C. B. ChristesenC. B. Christeseni(A4621 works by)
Clement Byrne Christesen; Clem Christesen; Chris Byrne)
Also writes as: C. B. C. Born:Established:28 Oct 1911Townsville,Townsville area,Marlborough - Mackay - Townsville area,Queensland,;Died:Ceased:28 Jun 2003Templestowe,Doncaster - Templestowe area,Melbourne - East,Melbourne,Victoria,
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Supporter and advocate of Australian literature and writers and founding editor of Meanjin, Clem Christesen was born and spent his early childhood in Townsville, recalled in his short story Arrivals and Departures. He was the son of a Danish-Irish father, Patrick, and Susan Byrne, a mainly Irish mother, a strong-willed woman who worked as a journalist before she married and, later, edited a magazine for the Queensland Women's Electoral League. It was Susan who brought literature into the house.
When Christesen was six the family moved to Brisbane where a series of house moves and childhood illnesses did not stop him from doing well in school and in athletics. He qualified as a wool-classer and worked in the country before becoming a journalist for the Brisbane Courier and the Telegraph. In the Depression years it became harder to find work in journalism and through the influence of the Queensland premier W. Forgan Smith, who had seen his manuscript Queensland Journey, Christesen was employed as a writer and publicist for the Queensland government.
In 1939 Christesen traveled overseas returning home at the beginning of the war. His time overseas had made him realise how lacking in culture Australia was and he decided that he could at least learn a foreign language and chose German. His teacher was Nina Maximov whom he later married. It was a supportive and enduring partnership.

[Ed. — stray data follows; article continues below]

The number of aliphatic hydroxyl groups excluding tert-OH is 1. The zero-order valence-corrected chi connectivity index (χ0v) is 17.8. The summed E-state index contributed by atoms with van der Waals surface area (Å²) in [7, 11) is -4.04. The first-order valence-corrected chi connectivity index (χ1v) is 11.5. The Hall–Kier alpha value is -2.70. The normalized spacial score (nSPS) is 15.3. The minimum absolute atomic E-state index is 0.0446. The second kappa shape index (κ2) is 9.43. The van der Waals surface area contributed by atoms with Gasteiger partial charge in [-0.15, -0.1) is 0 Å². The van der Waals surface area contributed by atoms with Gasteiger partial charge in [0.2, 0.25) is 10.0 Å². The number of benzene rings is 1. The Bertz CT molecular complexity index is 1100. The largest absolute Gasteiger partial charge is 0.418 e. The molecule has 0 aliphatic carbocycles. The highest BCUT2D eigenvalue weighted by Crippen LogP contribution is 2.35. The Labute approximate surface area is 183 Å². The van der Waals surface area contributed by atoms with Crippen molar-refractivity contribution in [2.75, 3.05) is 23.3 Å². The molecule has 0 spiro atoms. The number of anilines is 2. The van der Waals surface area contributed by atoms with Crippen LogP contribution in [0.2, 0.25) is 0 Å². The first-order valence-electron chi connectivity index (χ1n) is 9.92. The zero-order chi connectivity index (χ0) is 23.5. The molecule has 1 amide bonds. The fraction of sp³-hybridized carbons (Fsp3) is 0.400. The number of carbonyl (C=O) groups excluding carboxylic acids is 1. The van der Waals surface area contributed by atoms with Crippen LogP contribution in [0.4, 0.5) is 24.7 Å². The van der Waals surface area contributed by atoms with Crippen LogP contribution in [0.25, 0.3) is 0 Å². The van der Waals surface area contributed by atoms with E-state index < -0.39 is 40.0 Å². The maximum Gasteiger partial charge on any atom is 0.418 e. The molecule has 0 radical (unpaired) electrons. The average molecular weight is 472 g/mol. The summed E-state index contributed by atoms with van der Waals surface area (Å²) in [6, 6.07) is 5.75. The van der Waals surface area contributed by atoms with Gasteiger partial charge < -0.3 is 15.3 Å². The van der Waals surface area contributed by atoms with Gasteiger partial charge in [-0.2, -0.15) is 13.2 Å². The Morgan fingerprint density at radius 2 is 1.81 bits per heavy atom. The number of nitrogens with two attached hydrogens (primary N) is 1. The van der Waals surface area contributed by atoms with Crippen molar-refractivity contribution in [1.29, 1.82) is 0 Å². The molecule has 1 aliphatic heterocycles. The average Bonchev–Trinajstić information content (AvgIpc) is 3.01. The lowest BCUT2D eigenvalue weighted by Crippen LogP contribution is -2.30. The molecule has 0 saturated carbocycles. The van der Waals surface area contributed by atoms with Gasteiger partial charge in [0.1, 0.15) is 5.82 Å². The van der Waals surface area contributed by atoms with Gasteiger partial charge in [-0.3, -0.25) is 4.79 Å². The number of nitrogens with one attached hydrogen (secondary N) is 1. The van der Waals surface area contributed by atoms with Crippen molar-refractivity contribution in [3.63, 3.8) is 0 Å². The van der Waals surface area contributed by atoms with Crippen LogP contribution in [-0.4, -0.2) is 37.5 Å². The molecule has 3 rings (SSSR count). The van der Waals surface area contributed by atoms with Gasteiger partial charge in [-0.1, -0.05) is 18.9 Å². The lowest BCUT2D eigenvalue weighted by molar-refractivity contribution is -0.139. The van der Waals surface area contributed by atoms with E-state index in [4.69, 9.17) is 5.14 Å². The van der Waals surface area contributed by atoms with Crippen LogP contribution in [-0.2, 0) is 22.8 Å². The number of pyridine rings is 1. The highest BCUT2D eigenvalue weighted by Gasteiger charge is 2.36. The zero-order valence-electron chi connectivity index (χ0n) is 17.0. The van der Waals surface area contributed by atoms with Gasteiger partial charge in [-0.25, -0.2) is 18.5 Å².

On 12 December 1940, with James Picot, Brian Vrepont and Paul Grano, Christesen published 250 copies of an eight page literary magazine called Meanjin Papers. It met with little response in Brisbane but with an enthusiastic response from writers interstate including Nettie and Vance Palmer. In 1945, in an effort to achieve security for the magazine, Meanjin moved to the University of Melbourne and the Christesens settled in Eltham at 'Stanhope', a house and garden that they both loved and which was to be their home for the rest of their lives. Nina Christesen was appointed to a founding lectureship in Russian language and literature at the University of Melbourne.
Meanjin's move to the University was never formalised and the next decades were not easy for Christesen with his and the magazine's position at the University always uncertain. In January 1955 Nina and Clem Christesen appeared before the Royal Commission on Espionage, a consequence of the Petrov defection in 1954, and were exonerated. However, the fallout from the Petrov affair affected them financially and personally including a four-year estrangement from Clem's mother.
In the 1960s and 1970s Christesen spent time travelling overseas and began receiving recognition for his services to Australian literature. Despite political and financial arguments Meanjin itself was a constant. Judith Armstrong in her obituary writes of Christesen's editorial brilliance. 'His one criterion was quality, which he could discern beyond any aspirant's obscurity, political bias or personal animosity. An impressive number of the greats of Australian literature were brought to public notice through the pages of Meanjin....'
On 31 December 1974 Christesen retired from the editorship of Meanjin.
Sources: The Christesen Romance by Judith Armstrong (MUP, 1996); 'Editor who Fostered the True Voices of Australia' by Judith Armstrong (The Age 30 June, 2003)
Following an offer by Melbourne University to publish and manage the magazine, Christesen and his wife, Nina, moved to Melbourne in February 1945. Despite the financial security and institutional support, circulation dropped during the next twelve months. Christesen was forced to seek sponsorship from other sources to supplement the contribution from the university. By the late 1940s the distinct business connection with the university had ended but infrastructure was still provided, maintaining Meanjin 's institutional home.